Rex Alexander with TRx Pottery helps Bella McGee, daughter of Josh McGee of Lake Charles create some pottery art. (Rick Hickman / Special to the American Press)
(Rick Hickman / Special to the American Press)
Last Modified: Tuesday, November 05, 2013 10:20 AM
Surprisingly, Rex Alexander did not know he was an artist until he turned 36. Before this he was a geology student who loved life, he said.
In 2002, he graduated from McNeese State University in ceramics. Then, he discovered pottery. “Now I love life even more,” he said.
“My interest in geology easily lends itself to my love of pottery. Like the earth is made of many minerals with lots of layering, so is pottery,” Alexander said. “First you have to make the pot, clay in your hands. Then you have to fire the pot in a kiln that’s hand-built, that mimics the earth’s internal temperature of 2,000-plus degrees.”
The next step is to use bare minerals such as iron, cobalt, tin, feldspar and silica to give color and texture to the pot.
“All the while, the pots require your attention, your presence,” he said. “The process is the love, and the love is the process.”
Because my focus is on the process, my style is simple. Most people like my style of pottery because I try imitating ancient-old styles that I love, that are timeless. My work is purely functional with lots of energy. This creates an intimacy in my pottery that people really respond to.People recognize my pots, and experience an emotion when they hold them in their hands. Again, this goes back to the ancient necessity of pottery. The first thing was pottery. Iron and glass have been around a long time, but we measure the existence of civilizations by the complexities of their pottery. Our affinity with pottery is primal. And that’s what keeps me at my wheel.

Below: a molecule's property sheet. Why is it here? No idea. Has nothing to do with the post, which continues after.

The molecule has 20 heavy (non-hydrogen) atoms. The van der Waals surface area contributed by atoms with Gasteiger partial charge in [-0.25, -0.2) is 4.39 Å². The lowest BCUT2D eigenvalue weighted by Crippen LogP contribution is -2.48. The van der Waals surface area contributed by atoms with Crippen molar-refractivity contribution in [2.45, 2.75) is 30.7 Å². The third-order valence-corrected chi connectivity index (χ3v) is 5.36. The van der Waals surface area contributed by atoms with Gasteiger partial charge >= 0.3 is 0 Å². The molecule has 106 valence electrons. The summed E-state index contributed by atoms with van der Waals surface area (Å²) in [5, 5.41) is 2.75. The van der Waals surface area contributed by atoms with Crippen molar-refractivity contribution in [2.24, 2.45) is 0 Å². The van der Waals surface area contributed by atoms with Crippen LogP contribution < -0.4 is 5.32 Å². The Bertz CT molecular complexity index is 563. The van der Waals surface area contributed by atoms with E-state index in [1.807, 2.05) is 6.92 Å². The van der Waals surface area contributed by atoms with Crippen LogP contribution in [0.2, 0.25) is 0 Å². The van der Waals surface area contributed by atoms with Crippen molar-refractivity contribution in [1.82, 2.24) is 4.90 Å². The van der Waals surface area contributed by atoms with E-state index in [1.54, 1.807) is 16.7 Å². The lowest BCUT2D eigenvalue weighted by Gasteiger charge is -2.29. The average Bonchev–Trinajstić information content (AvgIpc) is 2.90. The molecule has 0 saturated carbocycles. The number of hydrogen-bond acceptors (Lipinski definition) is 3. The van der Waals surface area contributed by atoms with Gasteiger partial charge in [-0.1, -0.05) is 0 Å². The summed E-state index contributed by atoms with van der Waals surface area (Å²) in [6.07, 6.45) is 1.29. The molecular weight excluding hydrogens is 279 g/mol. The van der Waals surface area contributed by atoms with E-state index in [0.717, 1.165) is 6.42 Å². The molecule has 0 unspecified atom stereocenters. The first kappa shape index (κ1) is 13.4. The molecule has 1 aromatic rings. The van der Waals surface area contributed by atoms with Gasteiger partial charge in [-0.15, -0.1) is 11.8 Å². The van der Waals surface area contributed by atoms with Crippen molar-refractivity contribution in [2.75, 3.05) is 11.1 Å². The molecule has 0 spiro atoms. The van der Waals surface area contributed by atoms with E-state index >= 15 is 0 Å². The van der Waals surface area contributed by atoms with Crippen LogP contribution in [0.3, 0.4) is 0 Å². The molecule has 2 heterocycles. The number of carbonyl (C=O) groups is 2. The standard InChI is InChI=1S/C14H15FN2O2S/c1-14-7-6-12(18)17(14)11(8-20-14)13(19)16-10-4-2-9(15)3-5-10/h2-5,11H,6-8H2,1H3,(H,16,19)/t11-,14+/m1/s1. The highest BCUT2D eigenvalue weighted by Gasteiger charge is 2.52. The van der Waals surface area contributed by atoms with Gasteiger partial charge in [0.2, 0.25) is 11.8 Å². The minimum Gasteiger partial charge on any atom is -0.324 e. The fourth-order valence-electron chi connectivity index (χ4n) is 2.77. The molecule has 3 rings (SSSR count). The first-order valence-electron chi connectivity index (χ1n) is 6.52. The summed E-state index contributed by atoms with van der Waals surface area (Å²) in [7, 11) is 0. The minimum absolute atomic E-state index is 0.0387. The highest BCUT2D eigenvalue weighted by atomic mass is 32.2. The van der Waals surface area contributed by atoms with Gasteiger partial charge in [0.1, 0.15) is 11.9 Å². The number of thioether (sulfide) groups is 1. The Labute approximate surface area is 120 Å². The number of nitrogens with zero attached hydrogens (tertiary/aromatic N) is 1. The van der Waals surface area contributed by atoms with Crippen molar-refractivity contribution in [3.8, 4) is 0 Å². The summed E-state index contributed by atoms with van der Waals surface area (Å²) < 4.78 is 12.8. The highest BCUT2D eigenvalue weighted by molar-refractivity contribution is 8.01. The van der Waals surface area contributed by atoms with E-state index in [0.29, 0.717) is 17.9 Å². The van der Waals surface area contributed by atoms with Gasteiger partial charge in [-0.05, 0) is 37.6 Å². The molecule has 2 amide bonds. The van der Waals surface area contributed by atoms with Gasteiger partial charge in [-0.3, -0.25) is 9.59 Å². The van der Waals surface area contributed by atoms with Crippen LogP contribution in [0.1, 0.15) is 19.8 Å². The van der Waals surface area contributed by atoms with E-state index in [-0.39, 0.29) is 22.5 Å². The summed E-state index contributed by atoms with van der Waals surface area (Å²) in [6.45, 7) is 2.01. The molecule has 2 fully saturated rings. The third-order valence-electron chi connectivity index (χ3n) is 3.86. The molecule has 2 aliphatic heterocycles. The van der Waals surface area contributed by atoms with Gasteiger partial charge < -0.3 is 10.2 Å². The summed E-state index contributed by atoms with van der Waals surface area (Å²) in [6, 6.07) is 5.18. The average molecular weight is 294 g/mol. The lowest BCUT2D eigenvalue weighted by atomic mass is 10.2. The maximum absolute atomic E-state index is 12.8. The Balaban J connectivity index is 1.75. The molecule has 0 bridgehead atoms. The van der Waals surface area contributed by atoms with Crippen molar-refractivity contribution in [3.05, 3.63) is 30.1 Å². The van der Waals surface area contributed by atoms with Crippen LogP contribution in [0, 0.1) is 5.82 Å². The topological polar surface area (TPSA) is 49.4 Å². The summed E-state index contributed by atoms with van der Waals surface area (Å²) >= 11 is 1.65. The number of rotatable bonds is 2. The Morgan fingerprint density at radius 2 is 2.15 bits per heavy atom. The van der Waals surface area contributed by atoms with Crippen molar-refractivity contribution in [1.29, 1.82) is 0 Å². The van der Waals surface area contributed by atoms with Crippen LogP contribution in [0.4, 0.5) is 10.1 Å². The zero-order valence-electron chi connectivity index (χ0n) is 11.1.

Once I started making pots, there was no stopping me. I’ve gone through tens of thousands of pounds of clay and I want to make more. Mostly I make large bowls and mugs. Occasionally, people ask for specialty items. They ask for only one. But I get on a roll, and I just can’t stop. Moonshine jugs, tea pots, incense burners, flasks and chalices, you-name-it, are just a few items that people have asked for. If someone asks for four gumbo bowls, I’ll make 20. If they buy four, good for them. Either way, I’ll keep eating gumbo and keep making pots. I’m more of a non-commission artist. Typically, when people commission me to make something, I insist up-front to make it my way. If they like it in the end, that’s fantastic. We’ll both be happy. If not, I’ll keep it or sell to someone who loves it.
With regards to selling pottery, my wife and I are at odds. She says I should sell the pots, or the attic full of pottery will fall through the ceiling. I just keep making pots. Selling pottery has never really been my aim. However, when I see that someone really loves the pot, I usually give it to them — even insist that they take it. I’m not here for the money; I’m here to make pots. Recently, when I do sell pottery, it is through Stellar Beans. Occasionally, I exhibit and sell at galleries or art festivals. But if you are really interested in buying my pottery, just contact me directly. Look me up in the phonebook or Facebook. I’m old-new school.
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